“Last week I had a minor setback, but this week I came back and they showed they believed in me and I took advantage of it,” Smith-Marsette said in a statement after the game.
Easley has been another key contributor at receiver after transferring to Iowa from junior college. The receiver position hardly is a strength for Iowa at this stage, but it also isn’t the weakness that many feared it would be.
Easley and Smith-Marsette deserve a lot of credit for that.
And then of course, there is Epenesa’s presence at defensive end where the former five-star recruit from Edwardsville, Ill., already is a disruptive force.
Iowa had a recruiting advantage with Epenesa being the son of former Iowa defensive lineman Eppy Epenesa.
But it also helped that Iowa combined to win 20 games over the past two seasons, including a school record 12 victories in 2015.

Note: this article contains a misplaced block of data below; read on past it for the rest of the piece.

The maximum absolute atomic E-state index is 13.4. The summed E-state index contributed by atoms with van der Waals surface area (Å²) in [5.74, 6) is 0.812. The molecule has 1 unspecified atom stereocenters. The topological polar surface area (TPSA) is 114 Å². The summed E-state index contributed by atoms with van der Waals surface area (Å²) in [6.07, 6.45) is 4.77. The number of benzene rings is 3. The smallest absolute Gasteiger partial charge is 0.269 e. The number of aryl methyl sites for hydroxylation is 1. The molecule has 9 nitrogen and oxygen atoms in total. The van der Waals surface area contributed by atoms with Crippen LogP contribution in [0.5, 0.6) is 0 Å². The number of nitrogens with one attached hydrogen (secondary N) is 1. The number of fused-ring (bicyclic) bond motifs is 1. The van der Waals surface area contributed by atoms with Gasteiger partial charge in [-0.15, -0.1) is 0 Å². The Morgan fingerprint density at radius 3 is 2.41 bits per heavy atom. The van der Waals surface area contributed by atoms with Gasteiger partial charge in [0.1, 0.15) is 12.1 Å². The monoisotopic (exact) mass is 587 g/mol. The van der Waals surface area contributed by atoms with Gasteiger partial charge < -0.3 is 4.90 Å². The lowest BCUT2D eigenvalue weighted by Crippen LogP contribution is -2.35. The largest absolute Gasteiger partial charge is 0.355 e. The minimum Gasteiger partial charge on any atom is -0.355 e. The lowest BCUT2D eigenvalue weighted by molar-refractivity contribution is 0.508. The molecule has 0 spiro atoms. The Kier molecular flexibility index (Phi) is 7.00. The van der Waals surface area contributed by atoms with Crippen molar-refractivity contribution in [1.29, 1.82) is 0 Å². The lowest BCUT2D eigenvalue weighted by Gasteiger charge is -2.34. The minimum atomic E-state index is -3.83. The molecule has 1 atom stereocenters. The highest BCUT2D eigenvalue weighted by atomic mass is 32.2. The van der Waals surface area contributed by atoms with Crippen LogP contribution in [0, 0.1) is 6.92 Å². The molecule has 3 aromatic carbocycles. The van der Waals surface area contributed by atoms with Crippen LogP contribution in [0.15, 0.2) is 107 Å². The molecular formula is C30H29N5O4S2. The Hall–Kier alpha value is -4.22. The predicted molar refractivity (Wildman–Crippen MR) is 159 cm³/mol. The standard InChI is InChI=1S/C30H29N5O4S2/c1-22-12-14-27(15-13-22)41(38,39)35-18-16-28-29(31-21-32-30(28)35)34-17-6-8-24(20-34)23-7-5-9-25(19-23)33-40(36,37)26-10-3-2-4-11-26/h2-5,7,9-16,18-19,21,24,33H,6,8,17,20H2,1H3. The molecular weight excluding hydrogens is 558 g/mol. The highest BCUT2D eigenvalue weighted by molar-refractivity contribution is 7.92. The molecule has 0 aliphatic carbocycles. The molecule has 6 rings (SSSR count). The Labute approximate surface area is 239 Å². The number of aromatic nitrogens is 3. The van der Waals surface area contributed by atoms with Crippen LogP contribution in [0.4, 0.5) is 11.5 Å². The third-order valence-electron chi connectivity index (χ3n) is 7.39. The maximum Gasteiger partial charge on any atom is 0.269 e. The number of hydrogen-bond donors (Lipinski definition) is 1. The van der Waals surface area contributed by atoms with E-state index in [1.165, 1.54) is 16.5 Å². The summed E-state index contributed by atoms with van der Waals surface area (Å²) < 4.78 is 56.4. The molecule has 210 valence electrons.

So much goes into landing a recruit, but winning makes the whole process easier.
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Starters from the 2016 and 2017 recruiting classes
Listed in alphabetical order
1. Nick Easley: Just four games into his Hawkeye career and the former junior college star has emerged as Iowa’s go-to receiver.
The preferred walk-on from Newton is filling the roll that Matt VandeBerg was expected to have this season. VandeBerg still is a big part of the passing attack, but Easley seems to be who Nate Stanley looks for during pivotal times.
The 5-foot-11, 203-pound Easley leads Iowa with 18 receptions and is tied with tight end Noah Fant for most touchdown catches with three.
Easley has shown that he can make catches in traffic and down field. He also can take a hit without dropping the ball.